I was looking at a chart of Venezuela's currency (the Bolivar) the other day, which was a pretty discouraging sight. (I would post a
picture of it, except it would make sensitive readers cry.) In 1980 the Bolivar was
around 4.25 to the dollar and yesterday it was around 1500 to the dollar. Looking at the price history of a currency can really sober
you up if you pick the right one!
Anyway, I thought I'd post the price charts of the currencies from four "Asian Tigers" (Thailand, Philippines, Malaysia, and Indonesia) during their great Crisis in 1997.
Japan's Ministry of Finance has a nice report on the Crisis posted here if you're interested in reading their take on it.
We lived in Hongkong from 1998 to 2000 which was really fascinating, and we got to see the effects of the Crisis first-hand, though Hongkong itself escaped relatively unscathed.
In 1998 things were quite gloomy, but it was interesting to see the clouds lift over the next couple of years as optimism returned.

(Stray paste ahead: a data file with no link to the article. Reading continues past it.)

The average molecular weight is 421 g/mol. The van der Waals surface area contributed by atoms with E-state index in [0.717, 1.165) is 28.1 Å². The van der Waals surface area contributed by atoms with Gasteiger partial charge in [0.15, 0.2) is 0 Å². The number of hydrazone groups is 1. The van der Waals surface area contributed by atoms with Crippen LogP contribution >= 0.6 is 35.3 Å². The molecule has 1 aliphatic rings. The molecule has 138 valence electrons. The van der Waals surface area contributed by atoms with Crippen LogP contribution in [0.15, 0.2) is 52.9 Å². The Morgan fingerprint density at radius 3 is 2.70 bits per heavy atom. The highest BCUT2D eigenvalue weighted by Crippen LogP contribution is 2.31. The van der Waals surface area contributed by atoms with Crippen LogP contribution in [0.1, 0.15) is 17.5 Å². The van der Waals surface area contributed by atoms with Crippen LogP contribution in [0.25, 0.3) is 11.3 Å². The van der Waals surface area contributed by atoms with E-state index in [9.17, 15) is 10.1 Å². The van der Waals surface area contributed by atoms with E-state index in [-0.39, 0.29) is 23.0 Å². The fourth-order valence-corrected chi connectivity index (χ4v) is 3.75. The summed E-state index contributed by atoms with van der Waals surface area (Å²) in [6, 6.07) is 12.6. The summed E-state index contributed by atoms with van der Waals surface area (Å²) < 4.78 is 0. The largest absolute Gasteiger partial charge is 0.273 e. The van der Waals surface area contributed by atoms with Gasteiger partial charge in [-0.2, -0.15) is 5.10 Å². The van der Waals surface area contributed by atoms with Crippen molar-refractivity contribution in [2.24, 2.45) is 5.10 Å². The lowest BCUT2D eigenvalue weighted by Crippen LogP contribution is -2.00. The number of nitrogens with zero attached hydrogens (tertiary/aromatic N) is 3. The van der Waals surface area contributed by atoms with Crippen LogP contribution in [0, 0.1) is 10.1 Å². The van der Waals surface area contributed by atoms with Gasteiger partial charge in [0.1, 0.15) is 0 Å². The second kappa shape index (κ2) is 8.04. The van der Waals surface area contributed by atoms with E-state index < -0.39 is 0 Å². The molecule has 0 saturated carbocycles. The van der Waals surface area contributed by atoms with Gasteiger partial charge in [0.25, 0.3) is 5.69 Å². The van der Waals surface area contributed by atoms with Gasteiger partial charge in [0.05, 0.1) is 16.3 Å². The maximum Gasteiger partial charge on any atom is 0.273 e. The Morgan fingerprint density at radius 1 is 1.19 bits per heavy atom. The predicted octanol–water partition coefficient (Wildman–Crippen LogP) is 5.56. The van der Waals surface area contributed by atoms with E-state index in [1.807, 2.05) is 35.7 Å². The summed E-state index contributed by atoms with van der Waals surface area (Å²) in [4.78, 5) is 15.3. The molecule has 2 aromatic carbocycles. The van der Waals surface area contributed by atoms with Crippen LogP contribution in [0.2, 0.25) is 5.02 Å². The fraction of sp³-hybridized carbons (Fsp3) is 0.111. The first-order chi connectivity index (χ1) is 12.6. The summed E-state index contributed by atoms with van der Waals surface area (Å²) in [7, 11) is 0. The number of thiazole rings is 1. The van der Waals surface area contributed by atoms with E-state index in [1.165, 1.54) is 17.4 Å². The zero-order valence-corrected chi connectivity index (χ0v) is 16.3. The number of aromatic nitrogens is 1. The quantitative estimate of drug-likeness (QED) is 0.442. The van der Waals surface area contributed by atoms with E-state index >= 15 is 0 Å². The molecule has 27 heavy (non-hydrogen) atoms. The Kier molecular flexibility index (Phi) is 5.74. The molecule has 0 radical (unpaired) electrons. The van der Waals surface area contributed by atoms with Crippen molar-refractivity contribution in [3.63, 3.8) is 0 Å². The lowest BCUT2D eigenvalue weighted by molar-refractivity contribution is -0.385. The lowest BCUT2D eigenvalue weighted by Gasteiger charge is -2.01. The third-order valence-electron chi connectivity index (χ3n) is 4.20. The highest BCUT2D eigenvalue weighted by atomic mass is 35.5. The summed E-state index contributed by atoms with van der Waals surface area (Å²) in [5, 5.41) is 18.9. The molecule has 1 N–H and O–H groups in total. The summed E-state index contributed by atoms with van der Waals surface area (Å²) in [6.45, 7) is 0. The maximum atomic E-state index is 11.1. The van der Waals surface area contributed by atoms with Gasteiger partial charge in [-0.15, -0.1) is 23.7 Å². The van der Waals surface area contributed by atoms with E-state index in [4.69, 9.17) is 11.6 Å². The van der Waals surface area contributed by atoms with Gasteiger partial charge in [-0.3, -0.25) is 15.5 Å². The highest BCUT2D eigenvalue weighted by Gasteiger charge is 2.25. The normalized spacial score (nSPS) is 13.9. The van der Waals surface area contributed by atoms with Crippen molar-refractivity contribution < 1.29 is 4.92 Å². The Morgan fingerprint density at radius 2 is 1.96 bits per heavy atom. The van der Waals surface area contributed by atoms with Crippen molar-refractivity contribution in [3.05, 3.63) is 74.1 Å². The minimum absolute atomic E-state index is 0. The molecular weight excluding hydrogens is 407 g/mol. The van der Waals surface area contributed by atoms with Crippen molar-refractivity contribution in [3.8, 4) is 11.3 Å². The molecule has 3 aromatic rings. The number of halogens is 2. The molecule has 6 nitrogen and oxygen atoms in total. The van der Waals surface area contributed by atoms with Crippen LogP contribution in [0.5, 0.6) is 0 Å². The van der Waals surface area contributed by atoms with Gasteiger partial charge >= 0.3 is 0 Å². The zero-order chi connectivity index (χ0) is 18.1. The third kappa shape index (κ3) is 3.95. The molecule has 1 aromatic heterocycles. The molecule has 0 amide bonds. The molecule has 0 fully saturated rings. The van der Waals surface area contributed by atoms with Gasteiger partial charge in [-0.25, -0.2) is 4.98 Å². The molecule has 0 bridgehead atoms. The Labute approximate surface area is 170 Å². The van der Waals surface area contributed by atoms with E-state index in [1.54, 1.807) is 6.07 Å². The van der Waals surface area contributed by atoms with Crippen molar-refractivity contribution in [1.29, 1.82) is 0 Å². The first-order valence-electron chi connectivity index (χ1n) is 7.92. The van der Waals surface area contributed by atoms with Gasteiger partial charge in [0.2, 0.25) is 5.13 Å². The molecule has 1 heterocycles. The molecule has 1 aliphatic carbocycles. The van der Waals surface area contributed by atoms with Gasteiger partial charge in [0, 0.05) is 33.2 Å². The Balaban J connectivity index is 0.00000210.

I also lived in China in 1990-91 (my junior year abroad) and again in 1992-93 (a year of post-grad. study) so I'm very familiar with the exchange rates in China, both official and black market, from that time (see chart below).
I rarely exchanged money at the official rate not only because that rate was so low, but also because it was more interesting to change money on the black market.
I did a lot of transactions in
smokey back rooms with shifty men accompanied by their ugly women (or shifty women accompanied by their ugly men)... where the rapid tapping on the calculator keys competed with the clicking
of mah-jongg tiles, and the deal was always sealed by everyone cheerfully downing a large glass of Erguotou, which is some of the most vile liquor
I've ever had the displeasure of drinking (and throwing up).
I don't know how much China's official devaluation in 1994 contributed to the Asian Currency Crisis, but it was obviously a factor. The Federal Reserve Bank of
San Francisco points this out in a short report from 1998.
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